Oh Feed...the never ending question...

Discussion in 'Ducks' started by JosieR, Jul 9, 2010.

  1. JosieR

    JosieR Songster

    Apr 24, 2010
    Orange County, NY
    Just want to make sure I'm doing this correctly.

    I have 5 ducks. 1 male/4 female. My 2 Cayuga females and 1 Cayuga male are just about 12 weeks old. My 2 Runner females are probably a week or so older.

    According to Storey's Guide they are still in the developing stage and 13-14% protein is sufficient. But then it says for birds getting ready to lay 16-17 percent protein works. I want to avoid angel wing and am not overly concerned about how fast they grow or how big the eggs are. I should consider them preparing to lay, yes?

    I'm currently feeding (just switched yesterday from unmedicated Start and Grow) to Flock Raiser (20% protein) 4 cups of feed and 1 cup of crimped oats. They get this in the evening only. I let them out to free range early in the morning.

    I am not using Layena because 1) the drake doesn't need the calcium, right? and 2) I want them to be used to one feed but I will adjust what else I give them according to their needs (as I figure them out LOL).

    I am offering in a separate bowl oyster shell (started today), thinking those that need it will take it (someone here posted that).I sometimes toss out a handful of grit under my deck where they hang out, just to be safe. They also get about 2 1/2 cups of peas every day.

    I have stopped adding Niacin to their water since they have access to bugs. I assume I will have to start adding that again once the winter comes and they don't have bugs to eat anymore?

    They're just losing all of their feathers and look pretty ratty, is there something I can give them to help or will that improve on it's own? I'm trying to avoid the cat kibble. It has been very hot here the last few days (95-100) and I've been putting a bucket of ice in their water tank, is it the heat that is making their feathers look bad?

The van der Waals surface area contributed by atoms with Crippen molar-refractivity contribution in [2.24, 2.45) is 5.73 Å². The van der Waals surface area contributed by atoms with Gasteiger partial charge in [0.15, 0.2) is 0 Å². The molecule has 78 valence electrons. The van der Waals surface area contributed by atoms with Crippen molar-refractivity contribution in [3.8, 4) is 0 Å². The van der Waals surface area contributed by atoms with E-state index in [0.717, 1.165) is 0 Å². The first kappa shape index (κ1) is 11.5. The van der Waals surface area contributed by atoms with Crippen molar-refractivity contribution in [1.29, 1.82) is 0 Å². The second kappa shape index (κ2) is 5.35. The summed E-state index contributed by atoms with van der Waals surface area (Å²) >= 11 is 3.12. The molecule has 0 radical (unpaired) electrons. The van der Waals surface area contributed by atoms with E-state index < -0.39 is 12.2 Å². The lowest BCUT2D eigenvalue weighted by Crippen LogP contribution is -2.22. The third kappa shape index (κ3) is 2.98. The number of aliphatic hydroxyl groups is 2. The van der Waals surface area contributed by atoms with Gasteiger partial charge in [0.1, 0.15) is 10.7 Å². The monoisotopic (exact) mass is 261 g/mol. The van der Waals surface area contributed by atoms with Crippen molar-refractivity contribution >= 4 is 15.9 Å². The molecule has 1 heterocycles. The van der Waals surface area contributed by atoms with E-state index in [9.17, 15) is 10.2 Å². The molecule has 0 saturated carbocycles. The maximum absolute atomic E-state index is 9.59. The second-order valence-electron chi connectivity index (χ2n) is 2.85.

Is this mix of food correct or do I HAVE to provide Layena?

  2. Amiga

    Amiga Overrun with Runners

    Jan 3, 2010
    Southern New England
    JosieR, sounds like you have matters well in hand. I have written this before, I think nutrition is as much art as science, and a good dose of intuition (which incorporates observation of your own flock) is a great asset.

    I am one feeding some kibble, with free choice oyster shell. I started when the ducks were probably about twelve or thirteen weeks old. It was when everyone had begun calling out for a drake. [​IMG] I offered them the oyster shell once a week until someone began to lay, now it is there from morning till nighttime (I just don't have room in the night pen, with two large water bowls and a feed pan.

    Anyway, since yours are foraging for some of their own food, I think they themselves will be making some adjustments in their protein and the amount of bagged feed they eat. But my flock doesn't get to free range much yet (I need to adapt the garden so they can forage without wiping out some of the plantings - that will take some time and planning). So I supplement with kibble, and a variety of invertebrates that I gather from the gardens.

    I found Storey's advice a bit of a conundrum. How, I asked myself, do I know when it is four weeks before they begin to lay? So I followed my gut, which said, if they are so very desirous of mating, then they must be within weeks of laying. (What do I know?[​IMG])

    As it turned out, I guessed correctly. This morning, at four and a half months of age, the flock of eleven runners produced five eggs (three from chocolates, three from blacks). The first layer began at sixteen weeks, three days. Storey's says the smaller the breed, the sooner they tend to lay.

    I don't plan to use layer feed, though I have considered a 50/50 layer/grower mix, like Annarie does. But what I am doing seems to be working now.

    About your ducks' feathers - they are going through their first molt. Mine did that, and finished up two or three weeks before the first duck laid her first egg. They will get through it on their own. The heat may have accelerated it, but mine molted before the heat came on.
  3. JosieR

    JosieR Songster

    Apr 24, 2010
    Orange County, NY
    You're the best! I actually added the oyster shell because of you LOL My runners are at least a week older than the rest and one has been bobbing her head which I read is a mating behavior.

    Storey's Guide just confused me a little because they are both in the development stage (according to their age) and getting ready to lay. And I'm paranoid about niacin and their protein levels.

    I'm probably worrying too much though, you're right. They will self regulate. Everything they need is in the yard and they can decide. Ducks were ducks long before I was keeping them!!

    Thank you [​IMG]

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